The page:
- About Terminating iTunes with Extreme Prejudice So iTunes hasn't exactly received the love in recent years. Some say it's bloated, although technically that's not quite true. Others are just overwhelmed by all the features that are regularly added, without taking steps to simplify the interface so the power of the app is at your beck and call. Others fret over stability and reliability issues, and reports that music databases may be borked with iTunes 12.2 and Apple Music only make matters worse. Now my history with iTunes goes back to its origins as SoundJam and later SoundJam MP Plus from a now-defunct publisher known as Casady & Greene. In 2000, Apple made the smart decision to buy the product, and bring along its developers, including Jeffrey Robbin, now a VP of consumer applications at Apple. In addition to being lead developer of iTunes, Robbin is credited with helping to create the software for the iPod, and was, several years ago, reported to be a part of the development project to create an Apple TV set. Of course, that project appears to have been discontinued, but it's notable how Apple has put Robbin in charge of significant projects. I've known him for years, and he's a real talented guy and deserving of his success. But something's gone real wrong with iTunes, and it's in need of serious repair, or Apple needs to start over and rethink the app. Before I go on, don't assume that starting over is anything new with Apple. Ask users of Final Cut Pro, for example. Although the new and far cheaper version, Final Cut Pro X, got a whole lot better over time, some loyal users chafed at the changed interface and lost features, and went elsewhere. Still, Apple is not shy about changing thingsy, and it's high time that iTunes go under the knife. The latest version, 12.2, was released to introduce Apple Music. It's otherwise substantially the same as the previous cluttered version, only it's more cluttered. It only adds new layers of inconsistency and unpredictable behavior to an app that was already breaking at the seams. A major change of version 12 was the use of a context-sensitive navigation bar that totally confounds muscle memory. So when you move from Music to Podcasts or to Movies, the options and the width of the nav bar labels changes. This may make sense from a logical point of view, but it means that you have to stop and think before you click. Apple Music merely adds extra labels for the Music section. There's no Apple Music icon, since the feature integrates with existing music features. All right, that's part of it, and I suppose most of you have gotten used to the poor implementation of this feature. There's more, however. With Apple Music, context menus usually don't work, and the ellipses that are usually placed next to the titles of albums and tracks don't deliver consistent context results. Select an album in the For You page and the ellipse will only allow you to share the album. When you click on the album to open its playlist, you have additional options to share an album, but none to tell Apple Music you want that thing off your list post haste. To make matters worse — and more confusing — if you tap and hold an album title in the For You list in Music for iOS 8.4 (and now the 9.0 beta), you not only have extra choices, but one entitled "I Don't Like This Suggestion." Why isn't that readily available with iTunes? Tell us Mr. Robbin! I realize that iTunes is very much a browser, meaning that the content you access can be instantly altered. I suppose that adding more context options is something that could be done on-the-fly without updating the app, and maybe it'll be fleshed out over time as the service is refined. For now, however, the interface and the layout are poorly designed, as if it was perhaps thrown together to meet a deadline with the hope it'll be fixed later. Kirk McElhearn, Macworld's "iTunes Guy," and my go-to expert on such matters, suggests that Apple's marketing people are being given too much power to drive the look and feel of iTunes. It's more about turning visitors into paying customers, but it doesn't even succeed on that level. If they hope you'll buy a track you're enjoying in Apple Music, the process is definitely not easy. Or perhaps Apple really does believe that we are all destined to rent music, and this is only guiding you into that direction. Remember, when you rent music, you own nothing other than the tracks you've previously purchased. Anything you've downloaded from Apple Music stops playing when you stop paying. If you decide one month you have other priorities, and you've spent days fine-tuning your custom playlists, will Apple allow you to suspend your membership for a while, and allow you to pick up where you left off a month or two later? Just asking. The reason I suggest Apple should kill iTunes and try over is that the app has moved in the wrong direction. It doesn't mean it should be split up into separate media apps, as is done in iOS. Having a single place to get play and acquire content on a Mac or PC is probably the more efficient idea. But that shouldn't keep Apple from starting over and devising a better way. It's not that there is better competition out there, particularly if you are accustomed to the Apple ecosystem. But how long will Apple allow this messy situation to continue before taking action?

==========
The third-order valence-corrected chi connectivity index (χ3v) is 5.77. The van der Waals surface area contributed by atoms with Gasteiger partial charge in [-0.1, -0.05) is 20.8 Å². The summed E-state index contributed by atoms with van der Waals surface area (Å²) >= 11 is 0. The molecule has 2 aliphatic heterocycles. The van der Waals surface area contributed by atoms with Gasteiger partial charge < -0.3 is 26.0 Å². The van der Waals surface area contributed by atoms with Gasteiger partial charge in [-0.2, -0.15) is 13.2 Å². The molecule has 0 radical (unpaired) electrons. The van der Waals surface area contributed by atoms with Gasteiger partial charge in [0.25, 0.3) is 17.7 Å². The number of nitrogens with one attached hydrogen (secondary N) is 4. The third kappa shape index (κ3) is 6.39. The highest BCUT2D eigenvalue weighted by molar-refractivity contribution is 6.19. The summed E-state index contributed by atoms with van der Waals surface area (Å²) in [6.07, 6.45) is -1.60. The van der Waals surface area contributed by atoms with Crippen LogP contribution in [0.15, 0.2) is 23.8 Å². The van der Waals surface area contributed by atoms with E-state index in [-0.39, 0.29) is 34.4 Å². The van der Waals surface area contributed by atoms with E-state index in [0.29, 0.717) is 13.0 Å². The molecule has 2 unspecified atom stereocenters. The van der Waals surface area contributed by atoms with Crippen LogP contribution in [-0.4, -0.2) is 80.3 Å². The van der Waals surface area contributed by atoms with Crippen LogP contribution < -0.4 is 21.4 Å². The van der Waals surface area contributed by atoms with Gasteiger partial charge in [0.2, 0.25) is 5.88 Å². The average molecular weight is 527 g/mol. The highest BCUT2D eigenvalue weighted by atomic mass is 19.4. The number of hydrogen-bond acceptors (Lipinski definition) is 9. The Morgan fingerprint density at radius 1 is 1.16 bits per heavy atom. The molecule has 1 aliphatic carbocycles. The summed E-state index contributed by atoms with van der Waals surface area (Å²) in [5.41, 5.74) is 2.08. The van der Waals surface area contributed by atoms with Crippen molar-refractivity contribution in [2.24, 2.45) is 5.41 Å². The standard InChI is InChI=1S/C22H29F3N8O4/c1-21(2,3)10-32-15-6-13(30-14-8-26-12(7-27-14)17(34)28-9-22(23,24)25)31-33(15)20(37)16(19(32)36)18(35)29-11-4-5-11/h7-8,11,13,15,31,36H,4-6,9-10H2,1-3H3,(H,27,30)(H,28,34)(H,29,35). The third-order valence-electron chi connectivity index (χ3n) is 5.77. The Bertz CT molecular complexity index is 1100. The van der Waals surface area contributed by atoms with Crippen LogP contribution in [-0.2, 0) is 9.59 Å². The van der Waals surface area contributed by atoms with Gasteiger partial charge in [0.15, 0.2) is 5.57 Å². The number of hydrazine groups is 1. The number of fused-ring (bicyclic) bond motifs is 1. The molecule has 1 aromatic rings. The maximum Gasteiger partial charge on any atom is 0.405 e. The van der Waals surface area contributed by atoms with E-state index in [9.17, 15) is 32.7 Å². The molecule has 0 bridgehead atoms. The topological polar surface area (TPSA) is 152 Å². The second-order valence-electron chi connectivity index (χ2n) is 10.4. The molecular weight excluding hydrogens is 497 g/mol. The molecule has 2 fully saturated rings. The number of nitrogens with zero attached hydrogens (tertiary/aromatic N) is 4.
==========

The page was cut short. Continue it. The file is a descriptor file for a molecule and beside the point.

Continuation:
- Apple and Customer Good Will As a business, when you have a loyal base of customers, you usually can be assured that they will tolerate failures or defects from time to time, usually if you level with them about what went wrong. Corporate spin control is a fine art, but quite often it's all about honestly admitting a problem and explaining to the customer in clear language what's being done to set things right. Unfortunately, corporate communications departments do not always understand the concept of being simple and direct. You get half-baked apologies, usually signed by a corporate executive, which might as well have been written for a race of robotic creatures. Within the morass of corporate speak, there's often very little of substance to be found. An apology is far less than an apology. When the issue at hand can impact the health and safety of a customer, getting the truth out becomes paramount. Lives may be at stake. This is true whether the defective product is a drug or a car. But when it comes to recalls to fix a defect in an auto or other consumer product, quite often the message is lost in legalese, and the consequences of not fixing what needs to be fixed aren't always clearly explained. It may even take months to realize there's even a problem, and that trouble reports aren't just random isolated cases that may not have any real connection to a defective product. With Apple, you have reason to expect a higher standard and prompt fixes when stuff goes wrong. While customers of the iPhone, iPad, iPod and Mac usually register higher satisfaction rates than customers of most any other tech company, it's up to Apple to keep them happy. Some believe the Apple mystique or halo is sufficient to keep customers pleased as punch even regardless. But there are limits to how much abuse a customer will take before they go elsewhere. Now I'm now saying Apple has abused customers, but sometimes they have treated them with less respect than they deserve. Take the original iPhone, which went on sale in 2007 at $499 for the 4GB version and $599 for the 8GB version. The price may have seemed awfully high, but it was unsubsidized, so you weren't saddled with a wireless service contract if you bought one. Within just a few months, the 4GB version was discontinued, and the 8GB version was repriced at $399. As you might imagine, loads of iPhone users were upset. Price protections would apply for people who bought their iPhones 14 or 30 days earlier, but that wasn't enough. In a questionable corporate move, Steve Jobs made one of his typically snarky offhand remarks that it was the price of being an early adopter. But it didn't take long for him to walk back that comment, and agree to give those affected iPhone customers a $100 credit when buying new Apple gear. Maybe it wasn't all they could do, but the furor quickly died down. Segue to the summer of 2010, when the iPhone 4 was saddled with complaints about poor reception if you held the unit the "wrong" way. So hold it differently said Jobs, and you wonder if he didn't come up with such an insult in the wee hours of the morning while his mind was otherwise occupied. Regardless, the excuse didn't last long. While it was perfectly true that all mobile handsets could be made to suffer from poor reception if your hands covered the antennas in some fashion, Apple got the brunt of the complaints. After all, the iPhone supposedly had a superior antenna system. It didn't take long for Apple to come up with a new excuse for Antennagate. It was a problem of perception, because the signal strength display algorithm was off. Apple released the update, but having a more accurate indicator didn't change the fact that poor signals would result in unacceptable call quality, slow Internet access and disconnects. So Steve Jobs finally held a press conference, where some members of the press were invited to a guided tour of Apple's $100 antenna testing facility. This time, Jobs said it was all about the laws of physics, as he revealed that other popular smartphones had similar problems when a so-called Death Grip was applied. Without admitting any fault with the iPhone 4's design, Apple nonetheless offered free bumpers and third-party cases to shield the phone, and prevent possible signal loss. In retrospect, Consumer Reports magazine, never a fan of Apple, refused to recommend the phone because of perceived antenna defects, and even refused to admit the other phones experienced the same symptoms if held "appropriately." This year, Apple has another big customer relations problem, but it was resolved differently. When the new Maps app debuted in iOS 6, customers quickly realized something was wrong. Landmarks might be misplaced, 3D views revealed melting or missing bridges, directions might be off, and if you wanted information on public transportation, you had to install someone else's app. At first, Apple PR merely promised things would get better as customers reported problems to Apple. A few days later, CEO Tim Cook issued a textbook apology that seemed at once heartfelt and descriptive. Apple was sorry, Apple was working hard to do better and, by the way, if you can't wait, feel free to go online and or download someone else's mapping app. He even offered a short list that included apps from Google and Microsoft. I won't blame Apple for making a home-brewed mapping app. Clearly they weren't getting the love from Google to deliver a turn-by-turn directions and vector graphics. But if Apple had simply put a Beta label on Maps, you'd understand that it was a work in progress and might have bugs. Yes, the marketing message is more subdued than it used to be; maybe Apple believes things will get better in a few weeks. Will that be enough? I expect that it will, but I still think Apple should have anticipated the fallout, and presented a more honest expression of the limitations of Maps before the complaints became viral. Meanwhile, it has been reported in several places that there are already improvements to the rendering of images, particularly 3D views, in Maps, including the Statue of Liberty. I checked out a few places in Brooklyn, NY where I lived as a child, and, yes, they look a whole lot more realistic.